12. Grumpycat says:

    Its a personal decision but I caution everyone who is considering it to not make assumptions about donors (like the idiot in the TV news story this morning) Only get through a properly screened source.
    Based on my lifestyle most people would never in a million years guess I had a communicable disease. Im attractive, health conscious, successful and a mom. i do though. Dont make assumptions, ever.

  13. bored_01 says:

    Are you sure this is aimed only at vegan moms? Breastmilk sharing is a wonderful much needed thing amongst moms in general and I would strongly applaud her actions. Assuming it is only for vegans may be a disservice.

    • Lucinda says:

      There are milk banks available to anyone. I think Alicia’s point was making a milk bank by vegans for vegans. But yes, milk banks have been around for a while now. It was just starting up when my daughter was a baby and she’s 11 now. At that time, there really wasn’t much out there but people were starting to wonder how to get them started. Sounds like they are picking up speed now which is great for those who need them.

  14. Really says:

    I thought breast feeding was gross and would never do it because I didn’t want my boobs to sag. My son is 9 months and we’ll hopefully make it to at least a year of breast feeding. For years I simply adopted my mom’s beliefs and those of society thats says its gross. If you have a child you can decide for yourself. I judged and I am a hypocrit. Things change. Do what works for you. I don’t eat meat and I’ve thought about this very topic and I think it’s a good idea. I have her book and did not enjoy the recipes.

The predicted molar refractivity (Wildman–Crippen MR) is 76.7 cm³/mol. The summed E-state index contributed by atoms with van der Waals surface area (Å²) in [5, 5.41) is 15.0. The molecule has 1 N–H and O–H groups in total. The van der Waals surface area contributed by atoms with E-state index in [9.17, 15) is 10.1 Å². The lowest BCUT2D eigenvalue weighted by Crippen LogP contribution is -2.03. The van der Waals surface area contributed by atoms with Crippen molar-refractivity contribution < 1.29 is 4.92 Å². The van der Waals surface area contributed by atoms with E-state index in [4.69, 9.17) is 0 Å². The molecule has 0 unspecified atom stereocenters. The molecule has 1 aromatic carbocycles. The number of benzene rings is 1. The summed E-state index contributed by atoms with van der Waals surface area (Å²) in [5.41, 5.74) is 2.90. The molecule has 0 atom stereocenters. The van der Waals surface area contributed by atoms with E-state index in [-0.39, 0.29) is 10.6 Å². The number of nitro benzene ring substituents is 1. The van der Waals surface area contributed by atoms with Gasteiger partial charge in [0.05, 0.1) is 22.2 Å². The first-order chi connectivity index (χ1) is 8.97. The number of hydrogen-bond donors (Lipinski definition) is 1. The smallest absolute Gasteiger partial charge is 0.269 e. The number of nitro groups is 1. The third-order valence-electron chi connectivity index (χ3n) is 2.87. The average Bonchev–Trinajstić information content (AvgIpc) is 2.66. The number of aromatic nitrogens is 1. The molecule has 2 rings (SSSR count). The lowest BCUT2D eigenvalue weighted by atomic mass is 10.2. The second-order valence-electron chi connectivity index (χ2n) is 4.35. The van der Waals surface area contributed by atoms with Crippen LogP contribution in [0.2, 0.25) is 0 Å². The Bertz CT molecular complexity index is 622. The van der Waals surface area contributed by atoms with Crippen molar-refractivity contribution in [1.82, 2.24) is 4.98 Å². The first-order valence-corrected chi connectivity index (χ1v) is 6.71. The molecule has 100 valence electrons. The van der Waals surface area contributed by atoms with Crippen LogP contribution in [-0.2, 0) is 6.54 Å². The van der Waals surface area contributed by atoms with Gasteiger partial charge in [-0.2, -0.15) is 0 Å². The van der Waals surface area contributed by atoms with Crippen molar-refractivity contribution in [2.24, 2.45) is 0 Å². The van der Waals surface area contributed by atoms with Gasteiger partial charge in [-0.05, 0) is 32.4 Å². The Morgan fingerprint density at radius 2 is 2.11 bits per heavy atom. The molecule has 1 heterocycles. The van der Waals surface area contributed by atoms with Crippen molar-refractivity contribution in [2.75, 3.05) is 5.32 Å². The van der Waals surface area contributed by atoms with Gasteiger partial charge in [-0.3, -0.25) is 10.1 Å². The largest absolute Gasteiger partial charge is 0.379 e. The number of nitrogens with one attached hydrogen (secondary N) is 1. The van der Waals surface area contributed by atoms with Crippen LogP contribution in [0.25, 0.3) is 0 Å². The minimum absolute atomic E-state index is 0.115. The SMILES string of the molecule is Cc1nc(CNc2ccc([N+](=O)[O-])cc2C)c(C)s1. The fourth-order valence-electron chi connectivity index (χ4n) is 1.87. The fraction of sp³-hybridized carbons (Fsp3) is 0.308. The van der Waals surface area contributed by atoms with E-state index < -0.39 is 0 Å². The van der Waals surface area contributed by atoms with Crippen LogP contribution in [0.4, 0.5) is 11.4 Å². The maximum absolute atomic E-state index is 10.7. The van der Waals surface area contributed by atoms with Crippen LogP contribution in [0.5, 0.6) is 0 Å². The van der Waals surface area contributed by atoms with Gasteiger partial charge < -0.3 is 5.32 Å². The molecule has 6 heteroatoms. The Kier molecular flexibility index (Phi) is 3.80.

• Lucinda says:

      I’m glad you were able to change your mind. My mother (and grandmother) was unable (or discouraged?) to breastfeed so she was fascinated when I nursed my children. It’s not for everyone and support is essential to success. Glad you were/are successful!

    • MsCatra says:

      Good for you! Informed decisions are the best decisions. I honestly don’t care how people choose to nourish their kids, but I do hate to see people just blindly following misinformation and prejudice, be it as a FFer or BFer.

      • msw says:

        Word. I’ve seen some bf’ers around certain websites prostelitizing about how formula is worse than breastmilk from a woman who is smoking crack. There is plenty of dumb on both sides of this, flying in the face of logic and reason. In general, i find it weird to obsess over how other people feed their offspring.